The Heat Is Online

Do disappearing icebergs signal global warming?

Science Magazine Volume 285, Number 5424 Issue of 2 Jul 1999

Bernice Wuethrich

Unlike the Titanic, the Queen Elizabeth II is the most conservative of cruise ships when it comes to icebergs, if need be, sailing far south to avoid the bergs that normally pock the North Atlantic. But this spring the luxury liner crossed the notorious Iceberg Alley without a second thought. For reasons no one understands -- although global warming is a top suspect -- the Grand Banks shipping lanes, which are located southeast of Newfoundland, were an ice-free zone.

For the first time in 85 years, the International Ice Patrol (IIP) issued not a single bulletin reporting lurking bergs. "The lack of ice is remarkable," says IIP Commander Steve Sielbeck: The Coast Guard's IIP has been tracking icebergs that wander south of 48ºN latitude ever since the Titanic sank in 1912. And by now the trackers thought they knew what to expect. In an average year, some 500 bergs drift down the Labrador Coast from western Greenland, where most are spawned.

But the number varies widely, depending on a quasi-decadal cycle of high and low atmospheric pressures known as the North Atlantic Oscillation (NAO). High NAO years typically mean strong northwesterly winds that bring cold Arctic air to the Labrador Sea--and push convoys of icebergs toward the shipping lanes. Low NAO years usually coincide with low iceberg frequencies. This year, however, the NAO was high, but the winds inexplicably blew in from the northeast. "Something is out of sync," says Ken Drinkwater, an oceanographer at the Bedford Institute of Oceanography in Dartmouth, Canada.

The northeasterly winds stranded many icebergs against the Labrador coast, and because of unusually warm water and air, fewer than usual had drifted south in the first place. John M. Wallace, a meteorologist at the University of Washington, Seattle, notes that since the 1980s, winter temperatures have risen at least 0.5ºC poleward of 45º north, a line that runs through the Grand Banks. Until now, the chilling effect of westerly winds had masked this warming, which Wallace attributes to the general warming of the globe. This year, he says, "The decline of westerlies and global warming are working together."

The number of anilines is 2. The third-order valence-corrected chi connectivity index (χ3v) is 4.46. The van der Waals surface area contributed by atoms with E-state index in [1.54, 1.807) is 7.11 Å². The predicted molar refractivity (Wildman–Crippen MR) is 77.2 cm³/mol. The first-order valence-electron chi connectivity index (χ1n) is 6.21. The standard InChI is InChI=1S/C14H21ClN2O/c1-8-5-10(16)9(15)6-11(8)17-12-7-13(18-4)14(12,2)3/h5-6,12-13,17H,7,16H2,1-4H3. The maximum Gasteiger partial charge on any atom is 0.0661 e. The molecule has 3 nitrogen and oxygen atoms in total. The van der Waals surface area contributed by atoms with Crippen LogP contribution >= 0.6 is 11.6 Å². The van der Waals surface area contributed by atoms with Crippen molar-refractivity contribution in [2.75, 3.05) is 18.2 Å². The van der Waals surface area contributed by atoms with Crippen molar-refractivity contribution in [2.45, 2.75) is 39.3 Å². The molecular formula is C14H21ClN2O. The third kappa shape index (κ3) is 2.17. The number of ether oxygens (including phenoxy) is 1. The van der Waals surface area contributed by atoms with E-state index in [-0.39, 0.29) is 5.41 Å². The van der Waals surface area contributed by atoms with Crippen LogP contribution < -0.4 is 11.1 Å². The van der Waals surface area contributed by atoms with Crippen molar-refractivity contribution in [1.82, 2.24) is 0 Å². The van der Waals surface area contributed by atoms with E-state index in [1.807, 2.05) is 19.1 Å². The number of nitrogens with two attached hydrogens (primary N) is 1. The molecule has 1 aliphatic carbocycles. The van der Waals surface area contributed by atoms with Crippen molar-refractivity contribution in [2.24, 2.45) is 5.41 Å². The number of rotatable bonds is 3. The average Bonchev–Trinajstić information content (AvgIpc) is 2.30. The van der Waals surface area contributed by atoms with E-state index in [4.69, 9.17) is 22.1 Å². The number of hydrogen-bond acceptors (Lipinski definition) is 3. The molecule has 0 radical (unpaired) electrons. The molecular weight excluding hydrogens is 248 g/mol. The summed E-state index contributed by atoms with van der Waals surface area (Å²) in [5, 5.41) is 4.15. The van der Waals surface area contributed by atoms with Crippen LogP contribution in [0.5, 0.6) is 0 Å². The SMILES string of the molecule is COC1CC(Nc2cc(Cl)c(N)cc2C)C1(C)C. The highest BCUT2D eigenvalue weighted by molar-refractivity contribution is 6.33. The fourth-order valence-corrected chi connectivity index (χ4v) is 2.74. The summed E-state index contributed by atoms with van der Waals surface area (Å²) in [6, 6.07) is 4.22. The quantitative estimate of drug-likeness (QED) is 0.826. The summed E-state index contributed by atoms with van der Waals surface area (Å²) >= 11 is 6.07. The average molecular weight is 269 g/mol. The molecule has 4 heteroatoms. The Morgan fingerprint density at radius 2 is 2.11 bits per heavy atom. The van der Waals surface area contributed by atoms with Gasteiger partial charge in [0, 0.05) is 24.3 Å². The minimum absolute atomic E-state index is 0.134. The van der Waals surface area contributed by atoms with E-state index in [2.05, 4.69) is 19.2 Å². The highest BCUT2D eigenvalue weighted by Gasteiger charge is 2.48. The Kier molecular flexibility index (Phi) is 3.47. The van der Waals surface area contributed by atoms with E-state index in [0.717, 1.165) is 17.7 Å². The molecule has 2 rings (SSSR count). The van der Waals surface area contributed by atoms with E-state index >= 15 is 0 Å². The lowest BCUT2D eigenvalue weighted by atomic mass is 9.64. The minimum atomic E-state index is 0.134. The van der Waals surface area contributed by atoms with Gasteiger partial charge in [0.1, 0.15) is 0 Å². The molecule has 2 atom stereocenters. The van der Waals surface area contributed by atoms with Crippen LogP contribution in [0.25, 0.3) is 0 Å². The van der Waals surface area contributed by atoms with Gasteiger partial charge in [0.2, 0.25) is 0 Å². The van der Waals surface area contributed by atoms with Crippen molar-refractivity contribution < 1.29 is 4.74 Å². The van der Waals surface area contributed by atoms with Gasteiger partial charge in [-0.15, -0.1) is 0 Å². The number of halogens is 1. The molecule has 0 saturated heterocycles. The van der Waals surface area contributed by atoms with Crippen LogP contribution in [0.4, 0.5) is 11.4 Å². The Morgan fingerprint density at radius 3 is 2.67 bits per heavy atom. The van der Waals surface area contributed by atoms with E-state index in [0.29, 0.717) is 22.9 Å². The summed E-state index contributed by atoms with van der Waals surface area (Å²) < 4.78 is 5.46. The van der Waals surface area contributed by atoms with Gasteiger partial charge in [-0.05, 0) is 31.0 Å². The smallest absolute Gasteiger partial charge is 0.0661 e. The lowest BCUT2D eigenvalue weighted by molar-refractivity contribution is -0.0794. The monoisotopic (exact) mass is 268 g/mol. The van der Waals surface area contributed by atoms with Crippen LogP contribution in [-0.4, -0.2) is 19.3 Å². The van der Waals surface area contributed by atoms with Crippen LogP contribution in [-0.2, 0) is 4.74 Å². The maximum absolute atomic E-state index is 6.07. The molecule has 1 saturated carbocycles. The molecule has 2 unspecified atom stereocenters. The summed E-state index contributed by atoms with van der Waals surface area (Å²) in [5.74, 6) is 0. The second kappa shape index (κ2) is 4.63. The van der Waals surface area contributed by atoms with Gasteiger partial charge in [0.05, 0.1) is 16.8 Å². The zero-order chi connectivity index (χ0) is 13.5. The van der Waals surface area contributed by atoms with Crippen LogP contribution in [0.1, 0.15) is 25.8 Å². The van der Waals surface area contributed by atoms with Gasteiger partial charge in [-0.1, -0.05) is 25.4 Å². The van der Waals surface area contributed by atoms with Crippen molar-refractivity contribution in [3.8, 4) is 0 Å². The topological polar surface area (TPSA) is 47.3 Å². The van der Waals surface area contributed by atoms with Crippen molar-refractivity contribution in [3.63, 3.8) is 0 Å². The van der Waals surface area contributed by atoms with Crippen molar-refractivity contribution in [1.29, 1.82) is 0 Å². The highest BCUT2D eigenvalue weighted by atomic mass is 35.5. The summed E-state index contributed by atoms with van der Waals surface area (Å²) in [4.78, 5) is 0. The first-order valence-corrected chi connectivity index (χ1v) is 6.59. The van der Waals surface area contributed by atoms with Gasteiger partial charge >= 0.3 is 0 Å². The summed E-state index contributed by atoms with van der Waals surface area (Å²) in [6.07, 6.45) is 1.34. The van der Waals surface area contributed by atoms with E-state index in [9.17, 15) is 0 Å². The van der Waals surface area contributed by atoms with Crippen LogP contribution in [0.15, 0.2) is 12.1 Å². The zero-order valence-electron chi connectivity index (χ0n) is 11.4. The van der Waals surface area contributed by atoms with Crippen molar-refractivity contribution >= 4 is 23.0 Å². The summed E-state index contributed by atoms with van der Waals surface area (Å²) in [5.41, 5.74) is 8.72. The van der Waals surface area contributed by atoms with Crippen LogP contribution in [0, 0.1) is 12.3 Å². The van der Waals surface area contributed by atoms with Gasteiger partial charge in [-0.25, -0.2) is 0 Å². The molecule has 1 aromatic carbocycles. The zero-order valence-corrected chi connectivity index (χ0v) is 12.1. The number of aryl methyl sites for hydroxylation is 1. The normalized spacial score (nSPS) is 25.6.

The warmth melted sea ice, the frozen sea water that buffers icebergs from wave erosion and warmer water. This spring sea ice in the region was about as scarce as it has ever been, says Simon Prinsenberg, a research scientist at Bedford. Furthermore, water in the Grand Banks itself was 2ºC above normal--warm enough to instantly melt any remnant ice that kissed its border.

Despite all the heat, nobody is totally willing to discount the possibility that some kind of natural climate fluctuation is at play, albeit in a more extreme form than usual. Will the icebergs return next year? "Without a doubt," Sielbeck says. "I just can't tell you how far south they'll get."

Bernice Wuethrich is writer in Washington, D.C.

Science Volume 285, Number 5424 Issue of 2 Jul 1999